05.17.14  I was so delighted by this wishlantern, floating over the lake in the enchanting blue hour, that I failed to make a wish.  Our friends brought it as a gift, and after dinner, they each held a side of the lantern, lit the fuse, and when it filled with hot air, they gently let it go from their hands.  It rose up over the lake, before drifting to the east, high above the hills behind us.  With the scent of wood smoke in the air from a burning slash pile, we talked of how dangerous this would be in the summer when the forests are heated up by our long summer days.  But, right now, in the springtime, it was pure magic to see this lantern of light float above the water.

In the morning, I read the instructions/warnings on the packaging from the lantern.  They included:

“Check wind direction and ensure that the flight path is clear and lanterns will not drift into buildings or trees.”  “Do not release within five miles of an airport.”  “Wear gloves and flame retardant clothing.”  And my favorite warning, “If you are using this lantern near a coast, please inform the coast guard of your intended lantern release so they do not mistake them for distress flares.”

It got me thinking about the nature of “wishes”.  Just the evening before, I photographed golden dots of sunshine sparkling on top of the water, and thought how I’d tell my grandchildren it was fairy dust, good wishes left by the fairies, which they know, truly exist.  We always think that sunshine on morning dew is fairy dust.  We threw pennies in a fountain in California, and Norah, being Norah, would not reveal her wish, for fear it would not come true.  Cormac, being Cormac, said “I wished that I would always get whatever I want.”  He obviously isn’t old enough to heed the adage, “be careful what you wish for.”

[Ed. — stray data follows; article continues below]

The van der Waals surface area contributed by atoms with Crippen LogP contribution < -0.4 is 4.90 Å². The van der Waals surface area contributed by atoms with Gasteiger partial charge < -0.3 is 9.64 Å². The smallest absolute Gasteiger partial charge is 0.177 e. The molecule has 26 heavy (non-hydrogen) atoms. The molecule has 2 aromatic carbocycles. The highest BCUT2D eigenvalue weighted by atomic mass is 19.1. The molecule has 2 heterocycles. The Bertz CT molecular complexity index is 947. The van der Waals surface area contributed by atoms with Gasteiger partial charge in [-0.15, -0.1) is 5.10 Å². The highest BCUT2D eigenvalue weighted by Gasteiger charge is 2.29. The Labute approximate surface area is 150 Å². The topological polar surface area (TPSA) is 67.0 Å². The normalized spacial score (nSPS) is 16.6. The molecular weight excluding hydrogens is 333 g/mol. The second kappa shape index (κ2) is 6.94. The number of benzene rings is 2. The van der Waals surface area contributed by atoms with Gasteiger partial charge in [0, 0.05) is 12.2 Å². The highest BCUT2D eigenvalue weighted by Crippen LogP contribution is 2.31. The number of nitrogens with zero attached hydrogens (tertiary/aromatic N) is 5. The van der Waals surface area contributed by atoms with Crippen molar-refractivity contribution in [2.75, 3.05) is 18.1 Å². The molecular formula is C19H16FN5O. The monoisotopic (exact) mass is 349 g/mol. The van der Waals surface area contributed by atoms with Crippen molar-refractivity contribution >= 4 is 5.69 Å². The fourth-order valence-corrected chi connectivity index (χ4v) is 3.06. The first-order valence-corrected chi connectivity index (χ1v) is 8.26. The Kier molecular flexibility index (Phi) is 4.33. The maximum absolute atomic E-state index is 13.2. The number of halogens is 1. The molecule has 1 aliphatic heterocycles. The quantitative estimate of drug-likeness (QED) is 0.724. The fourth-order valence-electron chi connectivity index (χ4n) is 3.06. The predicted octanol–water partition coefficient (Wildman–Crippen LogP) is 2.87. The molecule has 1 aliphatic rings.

I wonder if it’s part of growing old, but I’ve begun to notice that sometimes my wishes feel like distress flares.   A friend gave me Tibetan prayer flags for my birthday and I’m still hunting for the exact location to string them between the trees, so they will catch the right amount of wind to send out prayers and wishes.  Do I really believe these “wishes” I send out into the Universe, for someone’s healing, will become a reality?  Do I think my prayers of gratitude are some kind of insurance policy against the future?   I do know that the stillness during those moments makes me aware of how precious, how fragile life is, and my default wish on a penny with the grandkids, is “Please let them be safe.”   I try to be careful what I wish for; this is the best I can do for now.

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